1868 Large Cent

Discussion in 'US Coins Forum' started by MK Ultra, Feb 18, 2020.

  1. MK Ultra

    MK Ultra Active Member

    Anyone have one, or see one?
     
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  3. lordmarcovan

    lordmarcovan Eclectic & odd Moderator

    They're a pattern, but why they were made I do not know.

    Who uses obsolete designs in patterns? Patterns are supposed to be about the future, not the past. Weird.

    But numismatically fascinating!

    (And no, I have never seen one.)

    PS- the one I linked to sold for $20,700.
     
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  4. C-B-D

    C-B-D Well-Known Member

    I sold this 1868 pattern ten cent piece for $4500 a few months ago. Large cent design, but not a large cent.
    FB_IMG_1582025895894.jpg
     
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  5. TheFinn

    TheFinn Well-Known Member

    Patterns weren't just made for potential future issues. They were also made in the 19th Century for profit. Money, money, money.
     
  6. lordmarcovan

    lordmarcovan Eclectic & odd Moderator

    Well, OK, but I still don't understand these particular pieces. Don't get me wrong - they're cool today and all - but I fail to grasp what possible appeal they could've had in their own time.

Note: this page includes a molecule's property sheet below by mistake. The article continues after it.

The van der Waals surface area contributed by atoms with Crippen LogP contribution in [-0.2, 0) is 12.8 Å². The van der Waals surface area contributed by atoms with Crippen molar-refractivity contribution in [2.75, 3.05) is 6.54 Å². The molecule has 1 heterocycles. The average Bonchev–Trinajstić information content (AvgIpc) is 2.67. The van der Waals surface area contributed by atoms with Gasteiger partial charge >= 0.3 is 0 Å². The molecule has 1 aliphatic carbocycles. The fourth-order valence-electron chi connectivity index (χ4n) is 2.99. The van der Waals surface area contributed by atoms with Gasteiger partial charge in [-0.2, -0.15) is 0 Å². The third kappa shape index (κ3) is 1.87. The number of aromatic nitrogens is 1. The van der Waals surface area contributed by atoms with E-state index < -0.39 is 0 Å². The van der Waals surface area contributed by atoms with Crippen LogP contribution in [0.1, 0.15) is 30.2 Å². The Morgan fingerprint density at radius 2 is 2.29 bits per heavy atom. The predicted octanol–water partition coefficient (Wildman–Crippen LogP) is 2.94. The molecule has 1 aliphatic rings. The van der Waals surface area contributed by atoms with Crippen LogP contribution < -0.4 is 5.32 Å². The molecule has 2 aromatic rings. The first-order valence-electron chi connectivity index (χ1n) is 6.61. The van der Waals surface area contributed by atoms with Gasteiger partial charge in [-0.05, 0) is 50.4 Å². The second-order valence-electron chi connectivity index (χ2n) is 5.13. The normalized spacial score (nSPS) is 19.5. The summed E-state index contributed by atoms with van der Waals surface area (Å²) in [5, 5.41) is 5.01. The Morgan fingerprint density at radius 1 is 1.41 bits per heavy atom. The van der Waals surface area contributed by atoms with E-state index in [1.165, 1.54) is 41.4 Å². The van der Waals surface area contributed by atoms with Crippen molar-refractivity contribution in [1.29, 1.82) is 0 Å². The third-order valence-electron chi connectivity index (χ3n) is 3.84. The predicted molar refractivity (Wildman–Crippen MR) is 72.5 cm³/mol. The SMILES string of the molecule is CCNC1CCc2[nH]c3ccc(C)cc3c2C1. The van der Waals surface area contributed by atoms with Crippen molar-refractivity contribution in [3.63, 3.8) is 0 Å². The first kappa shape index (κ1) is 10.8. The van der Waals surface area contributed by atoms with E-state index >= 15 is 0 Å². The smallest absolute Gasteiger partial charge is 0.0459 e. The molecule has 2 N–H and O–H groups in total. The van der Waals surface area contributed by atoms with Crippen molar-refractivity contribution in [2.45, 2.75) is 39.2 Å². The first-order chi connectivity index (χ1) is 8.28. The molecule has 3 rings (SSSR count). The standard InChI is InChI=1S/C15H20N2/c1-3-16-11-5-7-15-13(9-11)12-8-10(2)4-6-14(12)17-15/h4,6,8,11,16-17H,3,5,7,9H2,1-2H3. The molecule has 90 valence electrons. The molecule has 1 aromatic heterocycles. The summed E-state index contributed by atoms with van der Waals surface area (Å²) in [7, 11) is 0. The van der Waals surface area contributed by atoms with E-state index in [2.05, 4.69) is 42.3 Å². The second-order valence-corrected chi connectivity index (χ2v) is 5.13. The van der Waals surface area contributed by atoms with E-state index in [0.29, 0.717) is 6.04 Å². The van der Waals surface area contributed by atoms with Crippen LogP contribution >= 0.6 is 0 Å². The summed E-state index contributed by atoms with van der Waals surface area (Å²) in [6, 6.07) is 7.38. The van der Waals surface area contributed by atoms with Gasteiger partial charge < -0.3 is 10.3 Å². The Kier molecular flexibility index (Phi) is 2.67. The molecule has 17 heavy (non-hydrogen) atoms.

7. Conder101

    Conder101 Numismatist

    In 1868 there was a proposal to make coppernickel ten cent pieces. Probably as a way to redeem fractional currency. We had a 3 cent and five cent piece in copper nickel, how about a ten cent piece. The redemption of fractional currency was seen as a problem by the government. It had been issued doe to hoarding of coinage during the Civil War, and then afterward because gold and silver still traded above par compared to paper. The government knew that eventually they would trade at par and they expected to have to redeem all that fractional currency they had issued, and the were loathe to exchange good intrinsic value silver for paper. The idea of exchanging for low intrinsic value coppernickel was appealing. (In the 1870's they also had a series of patterns for a reduced weight and or fineness silver coinage to be used to redeem the fractional currency.)

    To indicate what the size of such a proposed ten cent piece would be they used a Braided hair large cent hub to make a die and punched 1868 into it, and made a new reverse die with the ten cent denomination.

    But now that a 1868 "cent design" obverse was available, someone decided to pair it with an old cent reverse die to make some 1868 large cents. These were obviously unofficial, had no relationship to the proposed ten cent piece, and were made to sell to collectors under the table for a profit. Whether they were done by workmen or if the officers had a hand in it I can't say, but considering how many questionable issues and practices the officers did have their hand in at the time I wouldn't rule them out.
     
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  8. Lawtoad

    Lawtoad Well-Known Member

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